AKIVA BROYDES (1879-1937)
Born in Chernobyl, Kiev region, Ukraine, he was the son of Avraham Broydes, nephew of Reuven-Asher Broydes. He studied in the Ramayles Yeshiva in Vilna. In his youth, he wrote correspondence pieces in Hebrew and stories in Russian under the pen name “Bez-Zashchitny” (No protection). In June 1906 he emigrated to the United States. In July of the same year, he published his first short story in Varhayt (Truth), then edited by L. Miller; in 1912 he contributed to Yidishe arbeter-velt (Jewish workers’ world) in Chicago; in 1915 he was the publisher and editor of the daily and later weekly Yidishe prese (Jewish press) in St. Louis, Missouri; in 1918 he contributed to Forverts (Forward) in New York; in 1919 he was the editor of the daily newspaper Der veg (The way) in Detroit, Michigan; he also contributed to Fraynd (Friend), organ of the Workmen’s Circle, and to Naye velt (New world). Among his pseudonyms: Bardaas (sensible person), Y. Shtark, and K. Fenin. He also translated The History of Trade Unionism by Sidney and Beatrice Webb—as Di geshikhte fun treyd-yunyonizm (New York: Kropotkin-literatur gezelshaft, 1920); and Den romantiske Skole i Frankrig (The romantic school in France) by Georg Brandes—as Di romantishe shul in frankraykh, 2 volumes (New York, 1922) [maybe via the earlier English translation—JAF]. From 1922 forward he was connected with the Workmen’s Circle schools in Toronto, Canada. He died in California.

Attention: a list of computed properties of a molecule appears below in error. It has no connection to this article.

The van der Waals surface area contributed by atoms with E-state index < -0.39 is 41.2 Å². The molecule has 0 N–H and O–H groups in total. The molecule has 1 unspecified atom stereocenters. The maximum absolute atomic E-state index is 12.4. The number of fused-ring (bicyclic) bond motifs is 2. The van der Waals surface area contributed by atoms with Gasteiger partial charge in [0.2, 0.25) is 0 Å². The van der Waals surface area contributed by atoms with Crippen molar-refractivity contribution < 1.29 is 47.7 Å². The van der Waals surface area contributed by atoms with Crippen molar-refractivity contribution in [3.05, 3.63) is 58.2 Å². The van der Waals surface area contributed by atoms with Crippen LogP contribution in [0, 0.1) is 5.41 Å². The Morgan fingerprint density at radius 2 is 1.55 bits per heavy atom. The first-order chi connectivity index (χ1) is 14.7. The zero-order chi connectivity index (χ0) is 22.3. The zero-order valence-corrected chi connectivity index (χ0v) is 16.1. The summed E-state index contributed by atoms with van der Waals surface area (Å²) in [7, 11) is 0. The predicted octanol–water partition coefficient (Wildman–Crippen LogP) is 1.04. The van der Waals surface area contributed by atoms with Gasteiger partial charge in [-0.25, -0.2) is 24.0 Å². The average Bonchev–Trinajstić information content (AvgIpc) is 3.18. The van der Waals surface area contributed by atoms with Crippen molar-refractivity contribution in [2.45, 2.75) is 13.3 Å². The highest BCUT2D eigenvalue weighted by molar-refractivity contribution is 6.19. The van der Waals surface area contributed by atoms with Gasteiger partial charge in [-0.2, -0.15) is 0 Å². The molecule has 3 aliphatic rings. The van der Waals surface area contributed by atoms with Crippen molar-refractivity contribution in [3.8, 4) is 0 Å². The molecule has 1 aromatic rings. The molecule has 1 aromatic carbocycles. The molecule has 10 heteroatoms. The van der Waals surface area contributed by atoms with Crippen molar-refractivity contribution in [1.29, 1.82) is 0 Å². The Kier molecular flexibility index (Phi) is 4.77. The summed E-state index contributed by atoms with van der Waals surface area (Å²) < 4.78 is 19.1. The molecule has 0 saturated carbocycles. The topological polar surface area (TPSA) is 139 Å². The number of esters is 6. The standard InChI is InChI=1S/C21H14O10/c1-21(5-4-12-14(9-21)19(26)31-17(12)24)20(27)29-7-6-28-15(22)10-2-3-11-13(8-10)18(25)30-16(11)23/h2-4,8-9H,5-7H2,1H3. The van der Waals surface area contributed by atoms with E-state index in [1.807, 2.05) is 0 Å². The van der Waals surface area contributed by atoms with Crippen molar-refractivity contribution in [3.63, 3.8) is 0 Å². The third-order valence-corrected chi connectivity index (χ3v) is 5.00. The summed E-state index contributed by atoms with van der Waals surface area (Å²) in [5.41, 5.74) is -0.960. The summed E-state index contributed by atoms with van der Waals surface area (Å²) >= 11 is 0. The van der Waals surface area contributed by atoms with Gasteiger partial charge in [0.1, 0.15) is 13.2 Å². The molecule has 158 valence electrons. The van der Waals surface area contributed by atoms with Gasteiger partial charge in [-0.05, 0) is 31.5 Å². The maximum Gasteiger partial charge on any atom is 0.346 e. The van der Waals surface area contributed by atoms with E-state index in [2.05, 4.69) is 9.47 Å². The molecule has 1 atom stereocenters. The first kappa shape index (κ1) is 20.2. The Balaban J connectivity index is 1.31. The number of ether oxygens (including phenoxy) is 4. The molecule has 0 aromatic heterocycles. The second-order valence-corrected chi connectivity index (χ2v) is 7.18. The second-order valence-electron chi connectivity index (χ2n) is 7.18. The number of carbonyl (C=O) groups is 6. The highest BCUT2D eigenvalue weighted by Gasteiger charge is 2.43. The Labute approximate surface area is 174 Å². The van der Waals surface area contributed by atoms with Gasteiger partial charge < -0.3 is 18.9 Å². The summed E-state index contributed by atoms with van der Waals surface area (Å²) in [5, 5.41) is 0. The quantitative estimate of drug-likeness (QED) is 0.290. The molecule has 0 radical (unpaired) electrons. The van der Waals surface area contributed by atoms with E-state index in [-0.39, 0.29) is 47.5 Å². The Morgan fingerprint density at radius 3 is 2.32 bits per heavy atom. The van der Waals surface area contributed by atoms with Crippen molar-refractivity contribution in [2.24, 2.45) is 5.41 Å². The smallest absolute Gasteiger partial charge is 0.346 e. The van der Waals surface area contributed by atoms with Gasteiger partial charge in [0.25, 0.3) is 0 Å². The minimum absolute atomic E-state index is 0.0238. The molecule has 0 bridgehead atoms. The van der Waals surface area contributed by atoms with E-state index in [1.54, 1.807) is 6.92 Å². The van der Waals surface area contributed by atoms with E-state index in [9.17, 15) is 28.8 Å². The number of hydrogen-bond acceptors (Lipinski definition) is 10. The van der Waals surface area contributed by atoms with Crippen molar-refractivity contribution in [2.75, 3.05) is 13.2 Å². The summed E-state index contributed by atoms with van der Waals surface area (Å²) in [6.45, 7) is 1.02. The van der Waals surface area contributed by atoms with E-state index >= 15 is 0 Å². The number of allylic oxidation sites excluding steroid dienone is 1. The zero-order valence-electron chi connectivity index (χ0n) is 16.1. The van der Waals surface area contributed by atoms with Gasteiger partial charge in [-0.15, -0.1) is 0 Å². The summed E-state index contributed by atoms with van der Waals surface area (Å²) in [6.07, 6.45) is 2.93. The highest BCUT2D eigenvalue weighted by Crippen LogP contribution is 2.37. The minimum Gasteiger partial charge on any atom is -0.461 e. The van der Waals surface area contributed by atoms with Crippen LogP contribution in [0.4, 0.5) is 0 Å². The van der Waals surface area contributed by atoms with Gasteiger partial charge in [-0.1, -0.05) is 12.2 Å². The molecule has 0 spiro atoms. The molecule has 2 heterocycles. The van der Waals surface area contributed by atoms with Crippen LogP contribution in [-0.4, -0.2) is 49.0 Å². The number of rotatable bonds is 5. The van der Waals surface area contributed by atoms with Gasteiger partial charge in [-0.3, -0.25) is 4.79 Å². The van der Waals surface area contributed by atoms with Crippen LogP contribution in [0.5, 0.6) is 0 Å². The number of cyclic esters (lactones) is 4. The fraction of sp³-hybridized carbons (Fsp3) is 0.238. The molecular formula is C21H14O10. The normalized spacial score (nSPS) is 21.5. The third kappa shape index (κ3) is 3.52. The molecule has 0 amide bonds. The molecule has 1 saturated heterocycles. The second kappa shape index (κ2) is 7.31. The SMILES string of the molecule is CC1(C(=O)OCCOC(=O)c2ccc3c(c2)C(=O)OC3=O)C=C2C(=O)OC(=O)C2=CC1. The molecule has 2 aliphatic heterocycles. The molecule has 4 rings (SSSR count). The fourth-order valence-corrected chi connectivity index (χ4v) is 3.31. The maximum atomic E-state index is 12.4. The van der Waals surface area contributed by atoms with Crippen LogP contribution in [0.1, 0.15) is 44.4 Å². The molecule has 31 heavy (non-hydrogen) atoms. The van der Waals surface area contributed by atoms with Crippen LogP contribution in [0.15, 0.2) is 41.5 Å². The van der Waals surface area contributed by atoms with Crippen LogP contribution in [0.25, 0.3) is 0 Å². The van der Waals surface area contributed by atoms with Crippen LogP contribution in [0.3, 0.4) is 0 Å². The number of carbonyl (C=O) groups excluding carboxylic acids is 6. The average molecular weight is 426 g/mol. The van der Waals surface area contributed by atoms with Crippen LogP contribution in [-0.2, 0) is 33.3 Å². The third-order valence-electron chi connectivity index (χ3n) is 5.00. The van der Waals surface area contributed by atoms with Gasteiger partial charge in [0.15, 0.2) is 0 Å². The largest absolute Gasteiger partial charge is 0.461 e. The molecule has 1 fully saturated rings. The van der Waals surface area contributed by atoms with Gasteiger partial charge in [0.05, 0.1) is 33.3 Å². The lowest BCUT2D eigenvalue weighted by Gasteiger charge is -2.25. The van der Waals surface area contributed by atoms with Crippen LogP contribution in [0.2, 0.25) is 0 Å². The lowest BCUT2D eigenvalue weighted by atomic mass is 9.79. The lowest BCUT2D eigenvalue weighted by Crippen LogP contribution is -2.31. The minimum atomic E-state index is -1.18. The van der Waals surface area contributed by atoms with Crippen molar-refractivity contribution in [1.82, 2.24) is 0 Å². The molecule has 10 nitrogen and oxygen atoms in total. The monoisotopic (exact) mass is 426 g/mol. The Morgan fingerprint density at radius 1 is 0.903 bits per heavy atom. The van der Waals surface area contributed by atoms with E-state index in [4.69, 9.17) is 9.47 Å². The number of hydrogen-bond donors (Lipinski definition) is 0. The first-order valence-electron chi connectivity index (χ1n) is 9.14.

Source: Zalmen Reyzen, Leksikon, vol. 1.
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